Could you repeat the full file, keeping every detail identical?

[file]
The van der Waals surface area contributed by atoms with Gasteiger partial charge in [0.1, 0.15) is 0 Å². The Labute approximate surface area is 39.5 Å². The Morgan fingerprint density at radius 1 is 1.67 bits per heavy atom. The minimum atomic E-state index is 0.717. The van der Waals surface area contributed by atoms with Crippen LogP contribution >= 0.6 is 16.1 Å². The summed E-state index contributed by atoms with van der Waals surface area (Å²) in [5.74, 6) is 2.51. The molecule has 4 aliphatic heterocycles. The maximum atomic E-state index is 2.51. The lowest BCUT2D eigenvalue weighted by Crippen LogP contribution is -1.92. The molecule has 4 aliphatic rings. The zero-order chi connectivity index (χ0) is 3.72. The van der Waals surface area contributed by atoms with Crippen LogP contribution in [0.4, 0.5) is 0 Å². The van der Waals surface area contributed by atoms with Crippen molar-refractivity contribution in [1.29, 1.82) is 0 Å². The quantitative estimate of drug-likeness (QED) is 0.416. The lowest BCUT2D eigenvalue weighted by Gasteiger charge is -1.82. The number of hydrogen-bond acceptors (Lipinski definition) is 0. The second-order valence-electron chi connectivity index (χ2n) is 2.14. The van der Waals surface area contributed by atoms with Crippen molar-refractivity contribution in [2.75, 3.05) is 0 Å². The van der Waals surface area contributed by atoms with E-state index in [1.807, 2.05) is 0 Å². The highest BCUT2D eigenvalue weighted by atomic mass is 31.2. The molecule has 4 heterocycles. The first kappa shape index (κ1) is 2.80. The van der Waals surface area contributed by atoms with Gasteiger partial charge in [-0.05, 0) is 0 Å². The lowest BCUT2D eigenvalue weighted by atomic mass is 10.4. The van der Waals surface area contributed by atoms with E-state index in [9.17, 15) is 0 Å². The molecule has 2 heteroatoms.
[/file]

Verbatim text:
The van der Waals surface area contributed by atoms with Gasteiger partial charge in [0.1, 0.15) is 0 Å². The Labute approximate surface area is 39.5 Å². The Morgan fingerprint density at radius 1 is 1.67 bits per heavy atom. The minimum atomic E-state index is 0.717. The van der Waals surface area contributed by atoms with Crippen LogP contribution >= 0.6 is 16.1 Å². The summed E-state index contributed by atoms with van der Waals surface area (Å²) in [5.74, 6) is 2.51. The molecule has 4 aliphatic heterocycles. The maximum atomic E-state index is 2.51. The lowest BCUT2D eigenvalue weighted by Crippen LogP contribution is -1.92. The molecule has 4 aliphatic rings. The zero-order chi connectivity index (χ0) is 3.72. The van der Waals surface area contributed by atoms with Crippen LogP contribution in [0.4, 0.5) is 0 Å². The van der Waals surface area contributed by atoms with Crippen molar-refractivity contribution in [1.29, 1.82) is 0 Å². The quantitative estimate of drug-likeness (QED) is 0.416. The lowest BCUT2D eigenvalue weighted by Gasteiger charge is -1.82. The number of hydrogen-bond acceptors (Lipinski definition) is 0. The second-order valence-electron chi connectivity index (χ2n) is 2.14. The van der Waals surface area contributed by atoms with Crippen molar-refractivity contribution in [2.75, 3.05) is 0 Å². The van der Waals surface area contributed by atoms with E-state index in [1.807, 2.05) is 0 Å². The highest BCUT2D eigenvalue weighted by atomic mass is 31.2. The molecule has 4 heterocycles. The first kappa shape index (κ1) is 2.80. The van der Waals surface area contributed by atoms with Gasteiger partial charge in [-0.05, 0) is 0 Å². The lowest BCUT2D eigenvalue weighted by atomic mass is 10.4. The van der Waals surface area contributed by atoms with E-state index in [9.17, 15) is 0 Å². The molecule has 2 heteroatoms.